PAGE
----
Hubei province's Mount Wudang is a Mecca for Taoists and martial arts pilgrims keen to learn the way of the fist and tai chi, Zhu Linyong reports
Summer is the best season to experience Mount Wudang, a mist-shrouded Taoist Mecca in central Hubei province. Most visitors arrive in the morning, pay homage at the Taoist monasteries, climb a stairway to the awe-inspiring Golden Palace on the mountain peak, and leave at dusk.
A handful choose to stay for a night or two, so as to enjoy a more relaxed tour of the scenic spots.
Fewer still, such as Elizabeta Skuber Osterman, a Chinese studies expert from Slovenia, stay longer to experience the natural beauty of the mountain, Taoist culture and the legendary Wudang kungfu.
Osterman has been training at the Wudang Taoist Kungfu Academy since April.
The 21-year-old Wudang kungfu training center near Purple Heaven Palace is the largest and best-preserved Taoist compound on the more than 1,600-meter mountain, which is the headquarters of the Wudang Taoist Association.
Under the leadership of the association, the organization has drawn increasing attention from kungfu enthusiasts seeking an alternative destination to the Shaolin Temple in central Henan province.
Osterman's one-month stay at Wudang was a 60th birthday present from her son, daughter-in-law and friends in 2009.
"I had a great time, lots of exercise, Taoist philosophy and meditation under the tutelage of such kungfu masters as Guan Yongxing and Li Tengfei," says Osterman, who visits again this summer.
The daily routine included a morning Taoist scripture chanting session at 5:30 am in the temple, morning and afternoon training sessions in Wudang tai chi, and Taoist lectures in the early evening.
She also learned traditional Chinese healthcare from Taoist doctors such as Wang Taike and Zhu Huaying; and learned to play the guqin, the seven-stringed, plucked Chinese instrument, from Taoist nun Fang Chongyi.
She describes Wudang as a "holy land" of "extraordinary Taoist kungfu masters, magnificent natural beauty, pure-hearted nuns, warm-hearted priests, as well as refreshing vegetarian foods".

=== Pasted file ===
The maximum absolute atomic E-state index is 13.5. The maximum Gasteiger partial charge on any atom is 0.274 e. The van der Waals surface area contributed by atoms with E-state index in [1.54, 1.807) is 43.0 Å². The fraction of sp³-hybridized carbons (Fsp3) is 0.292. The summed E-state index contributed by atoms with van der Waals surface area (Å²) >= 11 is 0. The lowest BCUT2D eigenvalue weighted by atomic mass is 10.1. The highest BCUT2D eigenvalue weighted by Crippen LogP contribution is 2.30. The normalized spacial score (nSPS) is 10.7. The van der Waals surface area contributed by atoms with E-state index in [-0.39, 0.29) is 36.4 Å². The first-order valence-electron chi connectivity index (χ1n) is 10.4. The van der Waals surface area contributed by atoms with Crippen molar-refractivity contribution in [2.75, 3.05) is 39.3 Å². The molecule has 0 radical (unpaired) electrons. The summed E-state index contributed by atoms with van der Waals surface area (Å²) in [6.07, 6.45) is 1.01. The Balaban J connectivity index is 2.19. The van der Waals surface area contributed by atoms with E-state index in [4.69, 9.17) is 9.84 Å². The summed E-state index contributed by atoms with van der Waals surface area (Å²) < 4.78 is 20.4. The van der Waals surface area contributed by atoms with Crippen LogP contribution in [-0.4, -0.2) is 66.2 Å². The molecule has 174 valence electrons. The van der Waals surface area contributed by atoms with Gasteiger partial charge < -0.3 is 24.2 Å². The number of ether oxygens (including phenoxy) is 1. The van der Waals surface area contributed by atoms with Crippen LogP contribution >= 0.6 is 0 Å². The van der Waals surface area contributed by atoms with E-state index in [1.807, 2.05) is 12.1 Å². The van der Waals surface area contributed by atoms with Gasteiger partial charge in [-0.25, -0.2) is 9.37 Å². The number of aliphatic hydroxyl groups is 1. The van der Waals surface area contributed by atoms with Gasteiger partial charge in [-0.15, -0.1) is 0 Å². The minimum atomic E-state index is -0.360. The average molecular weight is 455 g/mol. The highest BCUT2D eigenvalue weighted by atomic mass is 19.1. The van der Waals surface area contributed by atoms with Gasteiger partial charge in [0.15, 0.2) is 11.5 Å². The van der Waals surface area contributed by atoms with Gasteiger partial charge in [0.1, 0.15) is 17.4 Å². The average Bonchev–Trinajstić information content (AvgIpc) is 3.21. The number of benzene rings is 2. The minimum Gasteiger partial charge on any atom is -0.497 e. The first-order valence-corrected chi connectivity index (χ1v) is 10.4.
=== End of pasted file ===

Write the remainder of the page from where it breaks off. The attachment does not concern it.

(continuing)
In Osterman's view, Taoism is not just a metaphysical theory but a better way of life.
"Being modest, natural, retaining tranquility and purity of the heart are the greatest treasures that I have received by studying Taoism and practicing Taoist kungfu," she says.
Jackie Sheargold, a massage therapist from New Zealand, shares the same passion as Osterman.
She has visited the academy for five consecutive years, to improve her tai chi skills.
Back home, Sheargold has practiced qigong, and tai chi for at least 10 years, and has used Traditional Chinese Medicine (TCM) to help cure her clients.
"I have progressed to the point that I am really enjoying Taoist philosophy and I'm trying to incorporate it into my life," she says.
For Raphael Robert Zanders-McNeil, a Chinese language major from San Francisco, learning Wudang kungfu has been a dream since he was a teenager when he watched a movie featuring Wudang Taoist warriors.
Zanders-McNeil has been practicing Chinese kungfu for about 10 years. His focus is Wudang jianfa, or Taoist sword techniques.
Besides the demanding routines that include "lots of kicks and difficult stances", he studies the Tao Te Ching, the supreme Taoist canon, and books about Ba Gua Zhang Boxing, a sub-branch of China's Taoist kungfu.
Asked about the benefit of practicing Wudang kungfu he says it benefits the development of one's character and body.
"Physically, you can stay healthy. It keeps your mind focused and gives you a clear awareness of your body and the environment, and of yourself and others."
Although Taoism behind Wudang kungfu is ancient Chinese wisdom, Zanders-McNeil insists that it is relevant to his life.
"The Taoist ideas have a universal meaning. It does not matter whether you come from the East or the West," he says. "If more people were exposed to the Taoist approach, the world would be a better place."
Bjarte Simon Hiley, a young man from Norway, is on a mission. When he was young, Hiley began practicing kungfu under the guidance of his mother and has studied under many kungfu masters.
His mother, Pamela Hiley, the director and founder of Norsk Taiji Senter, in 1983, is widely considered to be one of Europe's most experienced tai chi and qigong instructors and the first professional instructor of kungfu in Norway.
"In Norway, more and more people are interested in learning kungfu, especially tai chi," he says. "Every week, hundreds of students come to learn from my mother at the Norsk Taiji Senter."
A graduate of Beijing Sports University's wushu department, Hiley has for three straight years learned a wide variety of Wudang kungfu skills, both bare-fist and weapon skills. The Ba Xian Gun, or Eight Immortals Staff, is his favorite item.
"My goal is to become an invincible warrior who fights and wins using the tai chi principle - sending back the energy of my enemy to beat him," he explains, adding he will assist his mother when he finishes his studies.
Aside from drawing foreign enthusiasts, the academy also holds a spell over locals who are thirsty for time-tested knowledge and skills such as Taoist ideas and Wudang kungfu.
For instance, each summer, Deng Yinglong, a travel service manager from Yichang, Hubei province takes at least two months off to head for Mount Wudang and "special treatment for body and soul".
The 34-year-old has been intrigued by the poetic and mysterious Wudang kungfu since he saw a TV show three years ago featuring a Wudang tai chi performance by Taoist priests.
This time, Deng took his 5-year-old daughter Deng Yiling, who attended a special class for kids, guided by young Taoist kungfu teacher Ming Zhengwang.
"I am not a lay Taoist practitioner. But I like the atmosphere here very much," says Deng who increasingly feels it is "an indispensable part of my life to have a brief, annual escape from urban life".